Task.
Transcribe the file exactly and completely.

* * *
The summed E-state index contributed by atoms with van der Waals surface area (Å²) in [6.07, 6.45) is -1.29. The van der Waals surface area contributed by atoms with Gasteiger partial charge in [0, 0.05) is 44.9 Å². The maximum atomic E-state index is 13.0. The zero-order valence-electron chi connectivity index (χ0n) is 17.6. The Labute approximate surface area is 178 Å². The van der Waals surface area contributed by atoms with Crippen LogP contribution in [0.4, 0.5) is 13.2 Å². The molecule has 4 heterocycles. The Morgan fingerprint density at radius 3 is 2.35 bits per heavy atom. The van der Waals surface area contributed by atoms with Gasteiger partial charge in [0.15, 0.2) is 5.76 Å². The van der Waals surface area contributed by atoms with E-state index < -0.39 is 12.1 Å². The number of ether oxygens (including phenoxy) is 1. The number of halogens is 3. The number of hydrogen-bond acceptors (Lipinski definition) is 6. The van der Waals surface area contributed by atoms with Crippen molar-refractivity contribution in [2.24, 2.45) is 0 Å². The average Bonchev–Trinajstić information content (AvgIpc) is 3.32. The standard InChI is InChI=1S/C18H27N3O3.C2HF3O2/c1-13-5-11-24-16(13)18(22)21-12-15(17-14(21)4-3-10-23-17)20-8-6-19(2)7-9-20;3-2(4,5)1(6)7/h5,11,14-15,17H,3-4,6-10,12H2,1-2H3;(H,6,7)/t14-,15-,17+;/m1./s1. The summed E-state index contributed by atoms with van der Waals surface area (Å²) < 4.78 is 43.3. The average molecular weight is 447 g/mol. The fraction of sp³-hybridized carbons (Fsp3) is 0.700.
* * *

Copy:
The summed E-state index contributed by atoms with van der Waals surface area (Å²) in [6.07, 6.45) is -1.29. The van der Waals surface area contributed by atoms with Gasteiger partial charge in [0, 0.05) is 44.9 Å². The maximum atomic E-state index is 13.0. The zero-order valence-electron chi connectivity index (χ0n) is 17.6. The Labute approximate surface area is 178 Å². The van der Waals surface area contributed by atoms with Crippen LogP contribution in [0.4, 0.5) is 13.2 Å². The molecule has 4 heterocycles. The Morgan fingerprint density at radius 3 is 2.35 bits per heavy atom. The van der Waals surface area contributed by atoms with Gasteiger partial charge in [0.15, 0.2) is 5.76 Å². The van der Waals surface area contributed by atoms with E-state index < -0.39 is 12.1 Å². The number of ether oxygens (including phenoxy) is 1. The number of halogens is 3. The number of hydrogen-bond acceptors (Lipinski definition) is 6. The van der Waals surface area contributed by atoms with Crippen molar-refractivity contribution in [2.24, 2.45) is 0 Å². The average Bonchev–Trinajstić information content (AvgIpc) is 3.32. The standard InChI is InChI=1S/C18H27N3O3.C2HF3O2/c1-13-5-11-24-16(13)18(22)21-12-15(17-14(21)4-3-10-23-17)20-8-6-19(2)7-9-20;3-2(4,5)1(6)7/h5,11,14-15,17H,3-4,6-10,12H2,1-2H3;(H,6,7)/t14-,15-,17+;/m1./s1. The summed E-state index contributed by atoms with van der Waals surface area (Å²) < 4.78 is 43.3. The average molecular weight is 447 g/mol. The fraction of sp³-hybridized carbons (Fsp3) is 0.700.